Over the past couple of weeks, there have been several lists released describing the terms, items, activities and things that have become part of our everyday world since the year 2000. Facebook, Twitter, “googling”, I-Phone and “going green” were some of the entries.
One item I did not see listed has been mentioned with regularity on hundreds of newscasts about the wars in Iraq and Afghanistan: IED. That’s shorthand for “improvised explosive device”, the small and potent bombs that terrorists have hidden next to roadways and in public spaces. Detonated by motion or by a remote device, IED’s have been responsible for many of the most devastating injuries to our servicemen and ordinary citizens in those countries.
A hidden threat has deadly consequences.
In our spiritual lives, there is an IED of sorts. It’s not hidden in the sand, but lurks in the shadowed corners of our souls. It may be as deadly to far-from-God people as to highly committed Christ-followers.
We rarely (if ever) notice it, never but it may impact more negatively than other, more widely-noticed vices. We never talk about it, preach about it, small-group about it, curriculum it, or conference about it, which buries it even deeper—and makes it more likely that we will trip the detonator.
What is this deadly threat?
Presumption is an attitude that takes it for granted that something is true, often without warrant or without facts being fully established.
In this case, the question is over how God deals with people. We can far too easily slip into presumptions about God that are consistent with what we want to believe about Him—but are not at all supported by what God has revealed about Himself in Scripture or history.
How does presumption work in you and me? Consider your soul and see where this threat may be lurking…
+ If you have not yet entered a relationship with Jesus, is it possible that you “presume on the riches of His kindness and forbearance and patience, not knowing that God’s kindness is meant to lead you to repentance?” (Rom.2:4) Do you always think that you’ll get around to the faith-thing sooner or later, that there are other people worse than you—like Hitler or that Madoff guy, that you have questions you want answered before you’ll trust God? Or have you bought the popular notion that when all is said and done, a good God would never punish a person who did his or her best in life, and that everybody gets in, so long as you were sincere to believe something about a being you call God?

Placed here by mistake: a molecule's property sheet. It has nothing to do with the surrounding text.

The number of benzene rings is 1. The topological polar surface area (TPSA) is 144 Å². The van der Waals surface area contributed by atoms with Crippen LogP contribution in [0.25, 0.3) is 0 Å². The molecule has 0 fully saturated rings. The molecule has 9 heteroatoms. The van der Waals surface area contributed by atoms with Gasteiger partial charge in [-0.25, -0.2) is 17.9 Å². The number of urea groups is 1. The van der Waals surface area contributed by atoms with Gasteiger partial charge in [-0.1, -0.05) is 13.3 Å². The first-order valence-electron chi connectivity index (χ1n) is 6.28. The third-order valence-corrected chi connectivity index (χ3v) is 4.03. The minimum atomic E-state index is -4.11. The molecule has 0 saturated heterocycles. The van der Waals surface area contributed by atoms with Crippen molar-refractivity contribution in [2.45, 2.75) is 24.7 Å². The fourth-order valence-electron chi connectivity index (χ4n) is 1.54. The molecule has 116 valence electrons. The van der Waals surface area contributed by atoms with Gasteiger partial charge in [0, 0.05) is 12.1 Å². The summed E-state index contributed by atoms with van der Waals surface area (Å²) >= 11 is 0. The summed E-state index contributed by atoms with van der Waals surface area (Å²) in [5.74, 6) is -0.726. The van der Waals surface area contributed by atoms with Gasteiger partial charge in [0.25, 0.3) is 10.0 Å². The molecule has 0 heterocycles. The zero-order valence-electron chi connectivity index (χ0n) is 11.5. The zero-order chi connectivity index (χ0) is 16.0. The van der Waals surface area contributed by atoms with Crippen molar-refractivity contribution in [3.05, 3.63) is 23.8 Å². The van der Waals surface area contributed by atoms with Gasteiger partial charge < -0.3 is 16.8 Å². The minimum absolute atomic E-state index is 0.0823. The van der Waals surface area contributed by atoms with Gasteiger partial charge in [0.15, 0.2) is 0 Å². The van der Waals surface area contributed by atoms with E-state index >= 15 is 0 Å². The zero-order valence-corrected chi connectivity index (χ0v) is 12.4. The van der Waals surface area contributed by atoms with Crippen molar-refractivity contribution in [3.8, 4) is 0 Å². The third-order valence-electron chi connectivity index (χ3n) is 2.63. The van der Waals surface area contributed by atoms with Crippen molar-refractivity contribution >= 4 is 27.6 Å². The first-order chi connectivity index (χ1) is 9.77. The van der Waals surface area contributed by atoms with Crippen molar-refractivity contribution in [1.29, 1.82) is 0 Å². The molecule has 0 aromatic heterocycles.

That is a deadly presumption about a holy, perfect, just, loving God because He is a King who does not negotiate about eternity. If that stirs a nagging in you, check out the Truth: Rom. 3:9-20; John 3:16-18, 5:24; Rom.6:23, 5:6-8, 10:9-10:13.
+ If you have entered a relationship with Jesus, is it possible you presume on the largeness of God’s holy grace? The Psalmist prays, “deliver me from hidden faults….keep me back from presumptuous sins, let them not have dominion over me.” (Ps.19:13). I don’t think this is sin of which I am simply unaware or ignorant, like not seeing the city limit sign and continuing at highway speed into town. In context, these verses follow a discussion of the revealing of God’s glory in His perfect word. In that word, there is warning and reward.